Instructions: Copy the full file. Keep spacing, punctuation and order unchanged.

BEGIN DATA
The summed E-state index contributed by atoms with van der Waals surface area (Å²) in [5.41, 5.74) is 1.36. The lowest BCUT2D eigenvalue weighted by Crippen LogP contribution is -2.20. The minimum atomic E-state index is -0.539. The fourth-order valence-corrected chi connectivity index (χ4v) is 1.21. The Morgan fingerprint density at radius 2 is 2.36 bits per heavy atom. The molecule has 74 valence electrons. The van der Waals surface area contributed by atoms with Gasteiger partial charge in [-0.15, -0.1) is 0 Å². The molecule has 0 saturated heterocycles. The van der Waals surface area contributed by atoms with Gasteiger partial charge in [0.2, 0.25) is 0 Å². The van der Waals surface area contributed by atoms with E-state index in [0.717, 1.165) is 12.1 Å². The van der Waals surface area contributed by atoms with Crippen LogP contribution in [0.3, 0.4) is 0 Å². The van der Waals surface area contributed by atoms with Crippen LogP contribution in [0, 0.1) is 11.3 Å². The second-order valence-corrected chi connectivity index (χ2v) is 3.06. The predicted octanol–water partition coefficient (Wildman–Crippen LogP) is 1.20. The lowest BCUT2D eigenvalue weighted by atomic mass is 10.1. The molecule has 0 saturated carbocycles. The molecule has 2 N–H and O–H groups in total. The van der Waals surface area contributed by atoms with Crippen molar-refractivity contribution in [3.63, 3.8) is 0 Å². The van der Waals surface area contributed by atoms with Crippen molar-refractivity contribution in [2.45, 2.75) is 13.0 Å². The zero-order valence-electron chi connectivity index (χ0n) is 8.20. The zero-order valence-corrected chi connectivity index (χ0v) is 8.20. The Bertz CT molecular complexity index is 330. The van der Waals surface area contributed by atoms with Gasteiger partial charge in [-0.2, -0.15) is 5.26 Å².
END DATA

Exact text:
The summed E-state index contributed by atoms with van der Waals surface area (Å²) in [5.41, 5.74) is 1.36. The lowest BCUT2D eigenvalue weighted by Crippen LogP contribution is -2.20. The minimum atomic E-state index is -0.539. The fourth-order valence-corrected chi connectivity index (χ4v) is 1.21. The Morgan fingerprint density at radius 2 is 2.36 bits per heavy atom. The molecule has 74 valence electrons. The van der Waals surface area contributed by atoms with Gasteiger partial charge in [-0.15, -0.1) is 0 Å². The molecule has 0 saturated heterocycles. The van der Waals surface area contributed by atoms with Gasteiger partial charge in [0.2, 0.25) is 0 Å². The van der Waals surface area contributed by atoms with E-state index in [0.717, 1.165) is 12.1 Å². The van der Waals surface area contributed by atoms with Crippen LogP contribution in [0.3, 0.4) is 0 Å². The van der Waals surface area contributed by atoms with Crippen LogP contribution in [0, 0.1) is 11.3 Å². The second-order valence-corrected chi connectivity index (χ2v) is 3.06. The predicted octanol–water partition coefficient (Wildman–Crippen LogP) is 1.20. The lowest BCUT2D eigenvalue weighted by atomic mass is 10.1. The molecule has 0 saturated carbocycles. The molecule has 2 N–H and O–H groups in total. The van der Waals surface area contributed by atoms with Crippen molar-refractivity contribution in [3.63, 3.8) is 0 Å². The van der Waals surface area contributed by atoms with Crippen molar-refractivity contribution in [2.45, 2.75) is 13.0 Å². The zero-order valence-electron chi connectivity index (χ0n) is 8.20. The zero-order valence-corrected chi connectivity index (χ0v) is 8.20. The Bertz CT molecular complexity index is 330. The van der Waals surface area contributed by atoms with Gasteiger partial charge in [-0.2, -0.15) is 5.26 Å².